Seoul invests 1.9 trillion won in start-ups

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Seoul invests 1.9 trillion won in start-ups

Start-ups can revitalize Korea’s sluggish economy, the Seoul city government said as it announced on Thursday a plan to inject 1.9 trillion won ($1.6 billion) into the start-up sector by 2022.

“Our national economy is at risk, and we are making a choice out of sheer necessity to help people survive,” said Seoul Mayor Park Won-soon in a press briefing at Seoul City Hall on Thursday. “It is an investment for the future, one that will help the local economy take a leap forward. Seoul will lead global economies through an ecosystem that welcomes and supports young, bright minds from both Korea and abroad to turn their ideas into products.”


Seoul Mayor Park Won-soon on Thursday announces a plan to inject 1.9 trillion won ($1.6 billion) into the start-up sector by 2022. [YONHAP]

The Seoul city government’s investment comes in two parts. The first is focused on education and training. The city government is planning to train 6,400 people into 2022 on artificial intelligence (AI), blockchain, big-data analytics and other technology.

“We plan to set up innovation academies, not unlike Ecole 42 of France, within Gaepo Digital Innovation Park in cooperation with the Ministry of Science and Technology,” Park said. “The city government will also be working with universities to run training programs on the new technology.”

Part two of the investment plan is to create a physical space for innovation.

“We have 1,043 locations in Seoul set apart for start-up enterprises,” Park said. “We will be expanding this number to have some 2,200 in total available by 2022.”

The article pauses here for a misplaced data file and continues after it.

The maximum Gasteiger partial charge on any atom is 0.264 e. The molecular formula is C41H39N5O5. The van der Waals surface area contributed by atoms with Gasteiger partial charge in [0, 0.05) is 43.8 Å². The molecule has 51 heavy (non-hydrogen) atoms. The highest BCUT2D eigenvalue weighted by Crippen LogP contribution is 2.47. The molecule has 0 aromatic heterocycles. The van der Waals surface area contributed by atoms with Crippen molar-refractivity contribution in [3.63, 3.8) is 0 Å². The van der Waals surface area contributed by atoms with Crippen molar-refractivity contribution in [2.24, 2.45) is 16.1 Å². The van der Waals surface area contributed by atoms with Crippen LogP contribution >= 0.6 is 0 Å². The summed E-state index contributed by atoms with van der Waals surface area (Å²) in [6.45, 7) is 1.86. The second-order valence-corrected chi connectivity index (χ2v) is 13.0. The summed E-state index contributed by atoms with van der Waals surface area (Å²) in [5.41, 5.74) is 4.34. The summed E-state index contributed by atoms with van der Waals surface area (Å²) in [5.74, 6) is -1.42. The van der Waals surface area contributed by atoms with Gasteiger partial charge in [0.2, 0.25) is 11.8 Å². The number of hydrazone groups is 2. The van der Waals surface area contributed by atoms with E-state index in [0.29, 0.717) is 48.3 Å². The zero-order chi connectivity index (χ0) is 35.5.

Many of them will be located in an AI innovation and development hub in the Yangjae area of southern Seoul, a biomedical start-up center in northeastern Seoul, a start-up R&D center in Magok-dong, western Seoul, and an ICT hub in Guro District, western Seoul.

“The key is help start-up entrepreneurs go from idea to product faster,” said Jo In-dong, head of the economic policy bureau of the Seoul city government. “One of the biggest problems that start-up entrepreneurs face is a lack of funding. We are hoping to meet their needs through direct investments into some 2,000 start-ups in Seoul in the early stages of their product development by 2022.”

The city government is also working with the Ministry of Justice to ease the visa process for foreigners establishing start-ups in Seoul.

“We have an existing fast-track visa process for start-up entrepreneurs called Oasis, short for Overall Assistance for Start-up Immigration System,” said Choi Pan-kyu, director of the investment and business incubation division of the city government. “It’s a training program, and successful trainees are able to obtain a visa as an entrepreneur here. We are hoping to shorten this process so that entrepreneurs can gain visas to work in Seoul within a week of their application.”

The Seoul city government said it is also looking to export entrepreneurs to start-up hubs in Silicon Valley, Tel Aviv and London, and added that it will host a week-long conference in the first week of September every year for start-up engineers and entrepreneurs from in and outside of Korea to network and share ideas.

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